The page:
Letters and Manuscripts — Volume 3 (1876 - 1882)


Lt 26, 1876

White, J. S.

Oakland, California

May 14, 1876

Portions of this letter are published in 3Bio 35.

Dear Husband:

We received your letters to myself, Willie, Edson, and Mary. I have read them all over carefully. I think I can probably get my book out in time to attend [the] Minnesota camp meeting, if my health is good so that I can write a portion of each day. I am not willing to leave my writing before the matter for this book is all written, if I do at all. 3LtMs, Lt 26, 1876, par. 1

Yesterday, I spoke to the people in Oakland with great power—the plainest, the most direct I have ever spoken to them. I expected then they would not respond but deep feeling was in the meeting; and [at] the conference meeting following, there were prompt testimonies borne accepting the testimony given. They said they saw things as they had never seen before. Cochran felt deeply. Said he saw the mistakes of his life. He must have a thorough conversion. 3LtMs, Lt 26, 1876, par. 2

Brother and Sister Rickey both spoke well, decidedly to the point. Brother Montrose spoke better than I ever heard him. Brother and Sister Kime spoke well. Sister Baker spoke well; also her son. He is pure wheat I think. All the church felt the word spoken. It cut close. I asked them if their unbelief should drive the servants of God from the coast, what reckoning would they give in the days of accounts? I told them their course was like the people who prayed Jesus to depart out of the coast because financial loss was feared if he remained. 3LtMs, Lt 26, 1876, par. 3

Brethren Kime and Rickey are getting Spirit of Prophecy [volumes] and becoming interested in them. I see many tokens for good in Oakland and San Francisco. In Santa Rosa, Sister Hagar made a most thorough confession to the church, stating how she had felt what she had written you and how wrong it was. She made clean work of the matter. She was very much broken down. When she got through, she said she had not felt as free for three years. 3LtMs, Lt 26, 1876, par. 4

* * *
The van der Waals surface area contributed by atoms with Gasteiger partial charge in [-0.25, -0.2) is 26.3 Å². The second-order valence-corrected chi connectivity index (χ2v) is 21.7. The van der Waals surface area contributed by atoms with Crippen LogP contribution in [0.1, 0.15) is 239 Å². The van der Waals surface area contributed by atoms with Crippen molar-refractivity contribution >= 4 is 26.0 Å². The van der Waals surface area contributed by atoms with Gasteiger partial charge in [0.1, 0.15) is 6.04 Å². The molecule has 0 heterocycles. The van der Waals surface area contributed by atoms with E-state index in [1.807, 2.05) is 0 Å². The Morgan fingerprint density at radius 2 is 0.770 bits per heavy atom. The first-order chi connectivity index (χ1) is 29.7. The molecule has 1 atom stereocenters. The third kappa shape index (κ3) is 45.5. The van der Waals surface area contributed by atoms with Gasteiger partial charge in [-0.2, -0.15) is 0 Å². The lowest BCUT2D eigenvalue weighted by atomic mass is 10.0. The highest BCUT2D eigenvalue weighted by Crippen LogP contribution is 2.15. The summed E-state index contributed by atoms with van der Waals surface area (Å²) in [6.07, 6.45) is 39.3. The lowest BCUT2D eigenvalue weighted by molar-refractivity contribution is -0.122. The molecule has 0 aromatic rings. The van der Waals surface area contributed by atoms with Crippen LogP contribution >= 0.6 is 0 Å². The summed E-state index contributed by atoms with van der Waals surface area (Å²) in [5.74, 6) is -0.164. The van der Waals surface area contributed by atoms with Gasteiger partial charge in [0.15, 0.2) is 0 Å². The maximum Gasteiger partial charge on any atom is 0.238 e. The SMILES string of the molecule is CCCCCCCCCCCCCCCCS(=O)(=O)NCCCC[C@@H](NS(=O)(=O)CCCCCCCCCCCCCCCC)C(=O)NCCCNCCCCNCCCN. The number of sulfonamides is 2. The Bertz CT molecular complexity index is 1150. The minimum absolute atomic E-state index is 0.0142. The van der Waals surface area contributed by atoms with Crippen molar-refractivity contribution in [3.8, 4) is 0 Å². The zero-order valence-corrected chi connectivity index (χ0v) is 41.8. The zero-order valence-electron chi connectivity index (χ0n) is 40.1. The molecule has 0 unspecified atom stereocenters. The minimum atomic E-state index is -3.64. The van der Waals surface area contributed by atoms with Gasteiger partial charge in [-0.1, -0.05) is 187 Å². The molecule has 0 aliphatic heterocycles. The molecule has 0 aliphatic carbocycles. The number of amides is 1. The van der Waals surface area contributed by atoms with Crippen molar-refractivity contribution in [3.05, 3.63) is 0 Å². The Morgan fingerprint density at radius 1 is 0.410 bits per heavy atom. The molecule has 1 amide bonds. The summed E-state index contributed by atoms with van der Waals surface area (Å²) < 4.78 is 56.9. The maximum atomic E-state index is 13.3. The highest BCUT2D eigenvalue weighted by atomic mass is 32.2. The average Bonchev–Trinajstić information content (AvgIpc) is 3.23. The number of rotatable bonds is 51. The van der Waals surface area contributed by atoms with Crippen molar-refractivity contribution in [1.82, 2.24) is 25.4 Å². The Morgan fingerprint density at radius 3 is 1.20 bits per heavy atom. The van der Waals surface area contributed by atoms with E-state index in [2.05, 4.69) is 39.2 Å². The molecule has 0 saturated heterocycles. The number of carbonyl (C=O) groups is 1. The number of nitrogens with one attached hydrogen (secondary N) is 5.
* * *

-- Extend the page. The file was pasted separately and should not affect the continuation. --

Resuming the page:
Mary and I are doing our utmost to get off our writings. We thought we might get my book written in four weeks, and if it is thought best for us to be at the Minnesota camp meeting, [we] will be there. Once we thought we would drop everything just where it is and go to the Kansas meeting. Not that I have any special light, but with the idea that I could write some while attending the meetings. We wrote a dispatch to send, that we would meet you the 22nd of May at Baldwin City; but Mary and I felt so badly about it afterwards, we concluded to wait four weeks. Mary said she would write day and night to complete the book and she hated to go to camp meetings, but if the book was done, she would not say another word against going then. But if we were not to stay here four weeks, she would rather go at once and see her mother, and she would remain at home and write while her mother and I attended camp meeting. But I feel badly about leaving my writing. I have been broken off so many times. I hope to have the work done, or nearly completed, in four weeks. If it is thought best for us to remain here this summer and you feel all right about it, I should prefer to remain, feeling that my books are really more important than what I might do at the camp meetings. 3LtMs, Lt 26, 1876, par. 5

Mary is thoroughly contented at Oakland, but we decided, taking all things into account, to leave here to be at the Minnesota camp meeting. You say in your letters, Stay, if you feel free in writing; then you throw in remarks to neutralize this statement so just what is for the best all around, I am at loss to determine. 3LtMs, Lt 26, 1876, par. 6

In haste. 3LtMs, Lt 26, 1876, par. 7

Do not put in the paper appointments for me, for I may see my duty clear to remain and write. I feel badly, indeed, about crossing the plains. I had rather by all means remain and improve my time in writing. When all is written then my burden is off. 3LtMs, Lt 26, 1876, par. 8